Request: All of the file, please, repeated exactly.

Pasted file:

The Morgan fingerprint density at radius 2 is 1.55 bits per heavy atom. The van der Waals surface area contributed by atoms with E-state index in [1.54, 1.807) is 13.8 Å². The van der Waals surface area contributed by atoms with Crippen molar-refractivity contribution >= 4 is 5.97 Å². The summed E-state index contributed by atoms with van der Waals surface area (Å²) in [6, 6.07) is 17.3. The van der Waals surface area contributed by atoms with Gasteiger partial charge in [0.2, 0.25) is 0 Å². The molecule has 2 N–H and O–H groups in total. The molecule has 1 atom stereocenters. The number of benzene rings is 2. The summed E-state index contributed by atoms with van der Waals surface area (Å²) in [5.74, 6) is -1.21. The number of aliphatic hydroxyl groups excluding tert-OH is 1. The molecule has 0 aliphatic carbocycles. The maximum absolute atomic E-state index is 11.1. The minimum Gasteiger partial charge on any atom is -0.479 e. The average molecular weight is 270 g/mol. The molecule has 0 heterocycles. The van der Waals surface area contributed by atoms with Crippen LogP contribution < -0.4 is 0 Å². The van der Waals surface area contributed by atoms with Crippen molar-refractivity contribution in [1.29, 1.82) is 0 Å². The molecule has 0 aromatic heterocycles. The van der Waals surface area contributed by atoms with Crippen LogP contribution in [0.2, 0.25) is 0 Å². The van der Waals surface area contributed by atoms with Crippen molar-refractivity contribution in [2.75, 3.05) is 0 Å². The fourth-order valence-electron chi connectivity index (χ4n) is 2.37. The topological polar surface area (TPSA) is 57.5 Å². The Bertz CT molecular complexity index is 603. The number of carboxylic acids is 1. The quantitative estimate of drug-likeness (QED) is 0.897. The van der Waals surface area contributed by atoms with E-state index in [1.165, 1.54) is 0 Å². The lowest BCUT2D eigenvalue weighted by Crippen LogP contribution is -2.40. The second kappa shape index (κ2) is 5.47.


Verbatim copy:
The Morgan fingerprint density at radius 2 is 1.55 bits per heavy atom. The van der Waals surface area contributed by atoms with E-state index in [1.54, 1.807) is 13.8 Å². The van der Waals surface area contributed by atoms with Crippen molar-refractivity contribution >= 4 is 5.97 Å². The summed E-state index contributed by atoms with van der Waals surface area (Å²) in [6, 6.07) is 17.3. The van der Waals surface area contributed by atoms with Gasteiger partial charge in [0.2, 0.25) is 0 Å². The molecule has 2 N–H and O–H groups in total. The molecule has 1 atom stereocenters. The number of benzene rings is 2. The summed E-state index contributed by atoms with van der Waals surface area (Å²) in [5.74, 6) is -1.21. The number of aliphatic hydroxyl groups excluding tert-OH is 1. The molecule has 0 aliphatic carbocycles. The maximum absolute atomic E-state index is 11.1. The minimum Gasteiger partial charge on any atom is -0.479 e. The average molecular weight is 270 g/mol. The molecule has 0 heterocycles. The van der Waals surface area contributed by atoms with Crippen LogP contribution < -0.4 is 0 Å². The van der Waals surface area contributed by atoms with Crippen molar-refractivity contribution in [1.29, 1.82) is 0 Å². The molecule has 0 aromatic heterocycles. The van der Waals surface area contributed by atoms with Crippen LogP contribution in [0.2, 0.25) is 0 Å². The van der Waals surface area contributed by atoms with Crippen molar-refractivity contribution in [2.75, 3.05) is 0 Å². The fourth-order valence-electron chi connectivity index (χ4n) is 2.37. The topological polar surface area (TPSA) is 57.5 Å². The Bertz CT molecular complexity index is 603. The number of carboxylic acids is 1. The quantitative estimate of drug-likeness (QED) is 0.897. The van der Waals surface area contributed by atoms with E-state index in [1.165, 1.54) is 0 Å². The lowest BCUT2D eigenvalue weighted by Crippen LogP contribution is -2.40. The second kappa shape index (κ2) is 5.47.